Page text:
farm subsidies

Welfare for the Wealthy

In a New York Times op-ed, Mark Bittman writes about the hyprocrisy of congressional representatives who use the Farm Bill to cut SNAP yet also recieves thousands in USDA farm subsidies and direct payments. The current version of the House farm bill proposes $20 billion in cuts to SNAP. Bittman suggests an alternative solution.

"In other words, without hurting conservation or poor people or foreign aid or progressive and traditional farming, you could achieve targeted savings simply by letting direct payments go away and refusing to boost the crop insurance scam."

Read more here.

Senate Committee Passes $500 Billion Farm Bill

Tuesday the Senate Agriculture Committee passed a new five-year farm bill. The bill cuts subsidy payments and the food stamp program while expanding crop insurance. The Senate bill will reduce spending by $24 billion over 10 years. The bill passed 15-5 in committee with a full Senate vote expected later this month. USA Today reports:

The farm bill passed on Tuesday eliminates $17 billion in farm subsidies, $5 billion a year in direct payments given to farmers regardless of need and reduces $4 billion from conservation programs largely through consolidation. Spending for food stamp programs, used by 48 million Americans, also would be cut by $4 billion.

Read more here.


Grassroots on the Farm

DESPITE DECLINING populations, rural America still has plenty of opinions. They’re out there, plentiful and ripe as new potatoes—all it takes is some digging.

In the old days, agrarians held the pot and populists stirred. Rural populations made up the nation’s majority. But we’ve lost ground: Today’s grassroots minority are seen by corporations as one cook too many, spoiling the company stew.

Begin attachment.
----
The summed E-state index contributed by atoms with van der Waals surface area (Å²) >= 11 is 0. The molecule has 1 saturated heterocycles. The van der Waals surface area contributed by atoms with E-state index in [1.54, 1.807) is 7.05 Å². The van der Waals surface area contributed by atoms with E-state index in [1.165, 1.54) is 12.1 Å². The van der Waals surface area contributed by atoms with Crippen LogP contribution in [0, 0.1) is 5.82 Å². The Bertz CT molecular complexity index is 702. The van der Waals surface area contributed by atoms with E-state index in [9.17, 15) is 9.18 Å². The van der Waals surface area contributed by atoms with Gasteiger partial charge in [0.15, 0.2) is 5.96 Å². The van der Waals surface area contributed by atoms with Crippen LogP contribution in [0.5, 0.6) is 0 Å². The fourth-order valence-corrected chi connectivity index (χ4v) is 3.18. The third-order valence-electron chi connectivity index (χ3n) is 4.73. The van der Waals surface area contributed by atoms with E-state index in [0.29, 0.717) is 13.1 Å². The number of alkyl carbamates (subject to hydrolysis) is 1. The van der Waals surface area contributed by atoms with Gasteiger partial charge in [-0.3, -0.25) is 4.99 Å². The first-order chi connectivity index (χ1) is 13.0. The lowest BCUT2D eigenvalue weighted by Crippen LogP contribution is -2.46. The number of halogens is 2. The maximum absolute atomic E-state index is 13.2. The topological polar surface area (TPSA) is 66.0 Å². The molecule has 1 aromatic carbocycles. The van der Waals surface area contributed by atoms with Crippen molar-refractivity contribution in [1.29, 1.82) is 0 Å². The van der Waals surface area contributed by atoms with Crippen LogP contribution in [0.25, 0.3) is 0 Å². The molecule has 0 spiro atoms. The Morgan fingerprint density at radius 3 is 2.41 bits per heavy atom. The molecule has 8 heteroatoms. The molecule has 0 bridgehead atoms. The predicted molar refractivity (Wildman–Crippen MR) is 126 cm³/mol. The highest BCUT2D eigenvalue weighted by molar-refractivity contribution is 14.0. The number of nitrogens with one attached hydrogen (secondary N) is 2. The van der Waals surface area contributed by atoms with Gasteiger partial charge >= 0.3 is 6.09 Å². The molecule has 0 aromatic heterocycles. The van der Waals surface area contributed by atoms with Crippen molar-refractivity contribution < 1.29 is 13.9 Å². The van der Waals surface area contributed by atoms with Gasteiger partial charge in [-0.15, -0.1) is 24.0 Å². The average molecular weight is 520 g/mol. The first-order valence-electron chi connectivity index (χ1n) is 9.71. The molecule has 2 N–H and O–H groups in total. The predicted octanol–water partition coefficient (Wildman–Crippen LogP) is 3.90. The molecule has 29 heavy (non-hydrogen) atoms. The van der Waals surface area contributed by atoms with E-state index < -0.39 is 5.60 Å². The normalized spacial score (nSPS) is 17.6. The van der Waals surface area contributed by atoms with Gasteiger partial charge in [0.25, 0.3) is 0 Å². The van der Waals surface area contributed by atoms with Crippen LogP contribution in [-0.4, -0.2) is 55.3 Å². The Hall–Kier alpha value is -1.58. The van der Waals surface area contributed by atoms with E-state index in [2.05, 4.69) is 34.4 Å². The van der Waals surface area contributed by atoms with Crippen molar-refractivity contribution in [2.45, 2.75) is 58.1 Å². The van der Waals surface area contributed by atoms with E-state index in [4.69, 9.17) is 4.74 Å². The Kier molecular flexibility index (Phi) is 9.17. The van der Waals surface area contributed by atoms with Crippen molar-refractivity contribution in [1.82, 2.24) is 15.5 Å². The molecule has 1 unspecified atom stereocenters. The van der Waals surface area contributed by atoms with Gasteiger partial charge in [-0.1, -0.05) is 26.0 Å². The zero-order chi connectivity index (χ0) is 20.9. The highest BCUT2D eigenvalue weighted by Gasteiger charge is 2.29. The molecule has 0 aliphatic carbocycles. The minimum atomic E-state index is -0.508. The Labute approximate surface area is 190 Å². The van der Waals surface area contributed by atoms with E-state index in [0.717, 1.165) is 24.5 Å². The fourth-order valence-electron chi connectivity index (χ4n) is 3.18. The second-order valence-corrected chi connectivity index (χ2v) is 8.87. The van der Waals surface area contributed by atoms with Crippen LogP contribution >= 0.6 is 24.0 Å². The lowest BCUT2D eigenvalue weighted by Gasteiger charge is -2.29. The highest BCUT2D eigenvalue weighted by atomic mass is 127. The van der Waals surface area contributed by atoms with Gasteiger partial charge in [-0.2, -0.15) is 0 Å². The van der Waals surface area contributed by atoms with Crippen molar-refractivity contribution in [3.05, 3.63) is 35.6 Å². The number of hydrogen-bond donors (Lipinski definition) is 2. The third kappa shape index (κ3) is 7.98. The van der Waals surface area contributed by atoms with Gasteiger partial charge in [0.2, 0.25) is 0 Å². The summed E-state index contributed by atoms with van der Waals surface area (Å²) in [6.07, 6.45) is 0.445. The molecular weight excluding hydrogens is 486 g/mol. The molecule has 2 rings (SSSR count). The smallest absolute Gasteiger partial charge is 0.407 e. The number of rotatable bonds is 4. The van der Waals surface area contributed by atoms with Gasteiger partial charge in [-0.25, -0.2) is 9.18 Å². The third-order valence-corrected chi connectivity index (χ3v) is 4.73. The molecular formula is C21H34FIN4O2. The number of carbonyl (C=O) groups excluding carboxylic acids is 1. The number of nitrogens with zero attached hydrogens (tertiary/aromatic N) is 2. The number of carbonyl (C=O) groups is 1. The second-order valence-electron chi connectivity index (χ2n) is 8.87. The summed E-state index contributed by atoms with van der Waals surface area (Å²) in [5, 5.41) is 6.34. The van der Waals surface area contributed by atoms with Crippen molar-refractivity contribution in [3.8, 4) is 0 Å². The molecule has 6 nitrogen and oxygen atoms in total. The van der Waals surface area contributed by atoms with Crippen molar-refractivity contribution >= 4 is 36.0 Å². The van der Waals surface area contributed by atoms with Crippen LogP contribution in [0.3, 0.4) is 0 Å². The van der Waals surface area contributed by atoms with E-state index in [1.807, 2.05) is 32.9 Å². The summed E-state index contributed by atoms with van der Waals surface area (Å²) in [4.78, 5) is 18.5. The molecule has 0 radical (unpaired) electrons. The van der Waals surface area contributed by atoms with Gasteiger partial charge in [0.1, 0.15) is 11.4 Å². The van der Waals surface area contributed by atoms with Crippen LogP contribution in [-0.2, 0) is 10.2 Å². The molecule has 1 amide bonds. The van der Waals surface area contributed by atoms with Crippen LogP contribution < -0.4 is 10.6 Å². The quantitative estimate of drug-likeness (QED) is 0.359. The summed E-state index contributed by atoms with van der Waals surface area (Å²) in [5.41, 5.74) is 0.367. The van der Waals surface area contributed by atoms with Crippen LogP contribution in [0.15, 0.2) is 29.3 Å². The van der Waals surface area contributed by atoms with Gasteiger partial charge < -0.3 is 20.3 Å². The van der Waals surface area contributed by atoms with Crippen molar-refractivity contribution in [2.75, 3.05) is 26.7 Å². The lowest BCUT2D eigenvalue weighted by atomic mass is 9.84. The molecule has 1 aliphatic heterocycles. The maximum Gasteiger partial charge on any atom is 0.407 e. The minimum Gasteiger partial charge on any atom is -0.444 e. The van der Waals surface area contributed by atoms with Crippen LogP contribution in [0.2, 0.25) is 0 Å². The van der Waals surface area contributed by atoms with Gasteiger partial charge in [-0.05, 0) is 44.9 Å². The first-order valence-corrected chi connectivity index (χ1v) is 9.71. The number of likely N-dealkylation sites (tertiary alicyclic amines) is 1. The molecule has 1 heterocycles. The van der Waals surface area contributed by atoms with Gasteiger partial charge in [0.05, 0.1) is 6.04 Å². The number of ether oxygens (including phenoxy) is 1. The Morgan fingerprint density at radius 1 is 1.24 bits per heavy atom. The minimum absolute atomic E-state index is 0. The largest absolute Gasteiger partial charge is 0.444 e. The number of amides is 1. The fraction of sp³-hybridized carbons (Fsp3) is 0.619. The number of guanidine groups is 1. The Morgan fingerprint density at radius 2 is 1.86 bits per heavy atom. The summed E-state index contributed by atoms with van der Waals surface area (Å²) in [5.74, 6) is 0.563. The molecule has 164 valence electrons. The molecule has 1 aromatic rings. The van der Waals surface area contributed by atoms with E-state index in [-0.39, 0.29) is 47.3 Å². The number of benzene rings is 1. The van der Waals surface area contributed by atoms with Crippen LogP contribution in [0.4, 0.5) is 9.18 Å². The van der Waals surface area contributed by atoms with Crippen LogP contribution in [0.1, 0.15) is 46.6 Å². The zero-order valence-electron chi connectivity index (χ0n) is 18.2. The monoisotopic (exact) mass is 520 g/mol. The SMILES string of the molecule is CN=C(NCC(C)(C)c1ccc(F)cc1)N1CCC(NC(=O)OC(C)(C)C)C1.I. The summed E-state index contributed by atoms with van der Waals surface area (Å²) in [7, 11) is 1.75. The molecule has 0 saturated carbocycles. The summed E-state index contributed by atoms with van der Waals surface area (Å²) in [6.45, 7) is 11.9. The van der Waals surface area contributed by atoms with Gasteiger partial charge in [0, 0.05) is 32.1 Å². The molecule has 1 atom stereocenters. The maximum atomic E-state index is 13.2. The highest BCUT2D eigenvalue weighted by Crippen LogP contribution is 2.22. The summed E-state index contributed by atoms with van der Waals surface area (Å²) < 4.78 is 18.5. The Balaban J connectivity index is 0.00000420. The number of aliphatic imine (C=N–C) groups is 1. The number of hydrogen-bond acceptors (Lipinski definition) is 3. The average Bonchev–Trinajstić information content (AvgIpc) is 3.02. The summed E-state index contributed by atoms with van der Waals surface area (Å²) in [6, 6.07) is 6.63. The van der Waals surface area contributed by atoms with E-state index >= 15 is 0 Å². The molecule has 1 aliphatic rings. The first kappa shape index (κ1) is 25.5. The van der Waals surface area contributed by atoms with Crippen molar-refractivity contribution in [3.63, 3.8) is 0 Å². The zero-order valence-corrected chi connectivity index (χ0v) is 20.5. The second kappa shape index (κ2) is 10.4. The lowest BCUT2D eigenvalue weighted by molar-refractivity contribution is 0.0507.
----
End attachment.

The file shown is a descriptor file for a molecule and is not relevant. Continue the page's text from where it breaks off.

Farm subsidies encompass five major crops: corn, soybeans, wheat, rice, and cotton. In the 1930s, populist farmers supported subsidies in FDR’s New Deal because they kept farmers on the farm. It was the easiest fix. But farm bills of old were aimed at average farmers: a husband and wife raising a family on the land. It was about average incomes, average acreages. Average farmers grew both crops and livestock. When grains were cheap, average farmers converted them to meat, milk, and eggs. If prices for those dropped, family farmers cut back.

Everything was about supply and demand—life and survival. Nothing was about making a killing on food.

All that began to change as corporate agriculture promoted grain exports, and companies such as Continental Grain began to raise their own livestock—a precursor to packer-owned livestock, contract production, and packer-controlled livestock markets.

In the 1970s, populists farmers came to be viewed as radicals when they protested anti-family-farm policy by driving tractors to Washington, D.C. They lost the public opinion battle as tractors rutted the National Mall when the government blocked them in with garbage trucks and buses. Some farmers camped there all winter. News coverage failed to note that, come spring, the farmers smoothed and reseeded the Mall before they left.

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"Lord, when did we see you hungry?": The 2012 Hunger Report


Bread for the World has many recommendations in the new report, but I’d  like to highlight just one for now: “Farm policies should lean more towards the production of healthy foods.”

Why this one? Most farm subsidies go to (wait for it) the largest, wealthiest producers (shocking, right?). Billions of dollars are spent subsidizing corn, wheat, soybeans, cotton and rice. Small and medium-size producers (many of whom grow vegetables — the foods that are supposed to make up half our dinner plate) receive little, if any, support from the current U.S. farm policy.

Securing affordable, healthy foods for our country’s poorest will in turn help us address other issues such as malnutrition and obesity, immigration, health care, and employment.